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never been a time in human history when we've had so many truly revolutionary changes going on simultaneously. the genetic revolution. we're crossing the boundaries between species slicing genes, enhancing human traits, selecting traits, curing diseases. the digital and commuter revolution which is completely transforming the way we relate to one another in our communities, in our nations and the world as a whole. its tremendous growth of the awe ton me which is pressing against certain resource limitations and also the way we define growth which is causing very serious problems. the globalization of the economy which i believe has created a new entity that i call earth inc. where
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factories, where large corporations have virtual factories that span the globe. and they have a new relationship to labor, capital, natural resources, nation states, it's a completely new reality. and these and other-- including the rise of china, other emergent centers of power, the roll of the u.s. changing, something we need to address as americans, and i set out to try to discover how these multiple revolutionary changes are interrelating one to the other and what choices they pose to us. how we really have to get involved in steering our way into the future, and choosing options that can make it better than it otherwise might be. >> in order to take advantage of all these forces, though, you also suggest that democracy in
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part has been hijacked, that washington has become dysfunctional. >> yeah. >> and that threatens our ability to use all the tools. >> absolutely. we have two macro tools to use in shaping our future, roughly speaking. democracy and capitalism. in the world of political systems the alternatives to democracy have been tested and found wanting, no need to go into the details. the same is true in economic theory, all the alternatives to capitalism. capitalism efficiently allocates resource, balances supply an demand, conducive to higher levels of freedom and unlocks a higher fraction of the human potential. but both democracy and capitalism have been hacked, a computer term, meaning that the interlogic or the operating system has been taken over.
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to focus on democracy the design of our founders here in the u.s. has been subverted by the influence of big money, lobbyists, special interests, corporations declared to be persons, money declared to be speech, might equated with right, and that's the reverse of what is, what was intended by its whole idea of america. we're individuals converse. and in the conversation of democracy, try to lift up the wisdom of crowds. try to lift up the best ideas as judged by the citizenry and use that to guide our choices. we've made better choices than any other nation over the last two centuries and that fundamentally is the reason why america has risen.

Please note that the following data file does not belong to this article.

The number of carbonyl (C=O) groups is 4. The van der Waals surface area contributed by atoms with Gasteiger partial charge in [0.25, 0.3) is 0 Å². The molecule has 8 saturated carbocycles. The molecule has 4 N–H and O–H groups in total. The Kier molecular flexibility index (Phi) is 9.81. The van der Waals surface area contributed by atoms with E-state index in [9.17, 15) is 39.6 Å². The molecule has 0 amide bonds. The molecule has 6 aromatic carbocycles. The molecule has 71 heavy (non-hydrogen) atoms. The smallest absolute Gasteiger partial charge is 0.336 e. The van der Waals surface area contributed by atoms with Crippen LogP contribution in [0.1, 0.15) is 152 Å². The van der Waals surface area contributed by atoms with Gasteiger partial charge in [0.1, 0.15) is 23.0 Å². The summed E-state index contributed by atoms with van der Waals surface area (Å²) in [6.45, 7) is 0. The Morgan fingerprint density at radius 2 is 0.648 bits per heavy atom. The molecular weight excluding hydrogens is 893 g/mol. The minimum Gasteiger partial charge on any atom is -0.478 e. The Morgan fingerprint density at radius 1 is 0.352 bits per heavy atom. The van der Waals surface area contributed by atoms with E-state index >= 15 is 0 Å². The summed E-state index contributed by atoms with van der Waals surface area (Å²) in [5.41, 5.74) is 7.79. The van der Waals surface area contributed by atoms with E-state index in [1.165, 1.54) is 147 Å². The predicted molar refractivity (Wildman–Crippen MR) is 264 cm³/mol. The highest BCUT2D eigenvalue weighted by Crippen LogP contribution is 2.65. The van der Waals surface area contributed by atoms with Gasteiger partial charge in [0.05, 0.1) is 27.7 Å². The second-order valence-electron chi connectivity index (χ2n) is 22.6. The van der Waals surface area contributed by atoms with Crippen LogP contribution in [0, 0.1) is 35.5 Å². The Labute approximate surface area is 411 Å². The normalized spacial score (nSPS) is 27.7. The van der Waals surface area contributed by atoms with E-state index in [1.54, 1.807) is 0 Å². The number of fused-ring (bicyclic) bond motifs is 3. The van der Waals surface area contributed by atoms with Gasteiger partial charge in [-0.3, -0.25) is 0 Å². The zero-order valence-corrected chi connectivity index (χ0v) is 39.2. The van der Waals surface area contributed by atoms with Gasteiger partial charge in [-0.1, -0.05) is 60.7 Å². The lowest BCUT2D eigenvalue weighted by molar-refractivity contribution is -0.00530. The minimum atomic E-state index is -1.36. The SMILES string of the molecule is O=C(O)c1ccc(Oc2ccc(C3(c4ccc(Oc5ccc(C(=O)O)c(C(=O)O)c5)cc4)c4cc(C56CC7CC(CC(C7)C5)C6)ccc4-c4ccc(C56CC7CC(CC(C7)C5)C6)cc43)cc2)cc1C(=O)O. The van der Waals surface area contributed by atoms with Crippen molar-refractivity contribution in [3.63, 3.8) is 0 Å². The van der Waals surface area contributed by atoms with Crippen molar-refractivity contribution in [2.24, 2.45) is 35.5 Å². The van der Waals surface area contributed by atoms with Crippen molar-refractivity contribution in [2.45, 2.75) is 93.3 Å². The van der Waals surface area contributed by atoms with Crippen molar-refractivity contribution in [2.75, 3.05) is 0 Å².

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but we've been making a lot of really bad and dumb choices because our democracy has been hijacked. >> but at the same time you suggest america is the best hope for the world in terms it of this future that we look at. >> yeah. and i have done some interviews with alice overseas embargoed for when the book comes out today and often foreign interviewers have said oh, you think america is the only nation that can lead the world. and i said well i know it comes off as me having too much pride in my own country but tell me, what other country can do it. the european union? please! i hope they get their act together. i really do. china? the world's to the going to follow china even east asia won't follow china. brazil, russia, who? >> rose: none of the emerging nations. >> i don't think so. and it's possible that a
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brand-new pattern will emerge from this resorting of wealth and power. but the world needs leadership now. on the issue of climate, water, topsoil, population, distribution of wealth in the global economy, you can go down the list. and the only obvious candidate to provide leadership in the word is united states. now many perceive the united states as having gone through a relative decline in power. there's evidence to that effect. but it's not clear that that is a persistent pattern. it is clear that the only way the united states can play what i think its natural role is, to provide leadership to the world o i do think that people around the world still look to the united states in spite of their disappointments, in spite of their concerns, as